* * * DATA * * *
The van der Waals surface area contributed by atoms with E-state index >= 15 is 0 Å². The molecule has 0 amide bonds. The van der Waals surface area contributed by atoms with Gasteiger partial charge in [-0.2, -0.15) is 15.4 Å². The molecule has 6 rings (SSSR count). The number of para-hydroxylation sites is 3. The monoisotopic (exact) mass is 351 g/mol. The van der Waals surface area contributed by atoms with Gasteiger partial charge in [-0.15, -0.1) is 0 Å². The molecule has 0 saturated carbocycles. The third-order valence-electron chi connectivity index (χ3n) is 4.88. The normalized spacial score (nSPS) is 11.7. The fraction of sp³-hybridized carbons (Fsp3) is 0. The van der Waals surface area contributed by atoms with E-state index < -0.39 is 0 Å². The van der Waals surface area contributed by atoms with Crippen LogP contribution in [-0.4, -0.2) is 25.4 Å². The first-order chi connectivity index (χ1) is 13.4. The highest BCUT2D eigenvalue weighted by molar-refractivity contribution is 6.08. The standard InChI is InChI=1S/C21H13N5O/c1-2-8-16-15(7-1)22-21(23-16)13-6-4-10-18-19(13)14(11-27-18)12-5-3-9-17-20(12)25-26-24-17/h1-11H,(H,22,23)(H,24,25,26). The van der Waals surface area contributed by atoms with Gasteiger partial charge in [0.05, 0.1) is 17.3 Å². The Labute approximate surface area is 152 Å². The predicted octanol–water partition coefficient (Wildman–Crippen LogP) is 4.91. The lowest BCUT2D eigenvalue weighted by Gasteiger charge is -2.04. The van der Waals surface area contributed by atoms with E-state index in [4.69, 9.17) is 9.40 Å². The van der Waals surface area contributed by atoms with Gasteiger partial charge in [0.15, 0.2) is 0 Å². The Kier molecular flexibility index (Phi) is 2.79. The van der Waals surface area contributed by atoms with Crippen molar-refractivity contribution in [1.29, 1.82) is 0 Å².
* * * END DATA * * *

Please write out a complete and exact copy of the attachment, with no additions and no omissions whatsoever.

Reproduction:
The van der Waals surface area contributed by atoms with E-state index >= 15 is 0 Å². The molecule has 0 amide bonds. The van der Waals surface area contributed by atoms with Gasteiger partial charge in [-0.2, -0.15) is 15.4 Å². The molecule has 6 rings (SSSR count). The number of para-hydroxylation sites is 3. The monoisotopic (exact) mass is 351 g/mol. The van der Waals surface area contributed by atoms with Gasteiger partial charge in [-0.15, -0.1) is 0 Å². The molecule has 0 saturated carbocycles. The third-order valence-electron chi connectivity index (χ3n) is 4.88. The normalized spacial score (nSPS) is 11.7. The fraction of sp³-hybridized carbons (Fsp3) is 0. The van der Waals surface area contributed by atoms with E-state index < -0.39 is 0 Å². The van der Waals surface area contributed by atoms with Crippen LogP contribution in [-0.4, -0.2) is 25.4 Å². The first-order chi connectivity index (χ1) is 13.4. The highest BCUT2D eigenvalue weighted by molar-refractivity contribution is 6.08. The standard InChI is InChI=1S/C21H13N5O/c1-2-8-16-15(7-1)22-21(23-16)13-6-4-10-18-19(13)14(11-27-18)12-5-3-9-17-20(12)25-26-24-17/h1-11H,(H,22,23)(H,24,25,26). The van der Waals surface area contributed by atoms with Gasteiger partial charge in [0.05, 0.1) is 17.3 Å². The Labute approximate surface area is 152 Å². The predicted octanol–water partition coefficient (Wildman–Crippen LogP) is 4.91. The lowest BCUT2D eigenvalue weighted by Gasteiger charge is -2.04. The van der Waals surface area contributed by atoms with E-state index in [4.69, 9.17) is 9.40 Å². The van der Waals surface area contributed by atoms with Gasteiger partial charge in [0.15, 0.2) is 0 Å². The Kier molecular flexibility index (Phi) is 2.79. The van der Waals surface area contributed by atoms with Crippen molar-refractivity contribution in [1.29, 1.82) is 0 Å².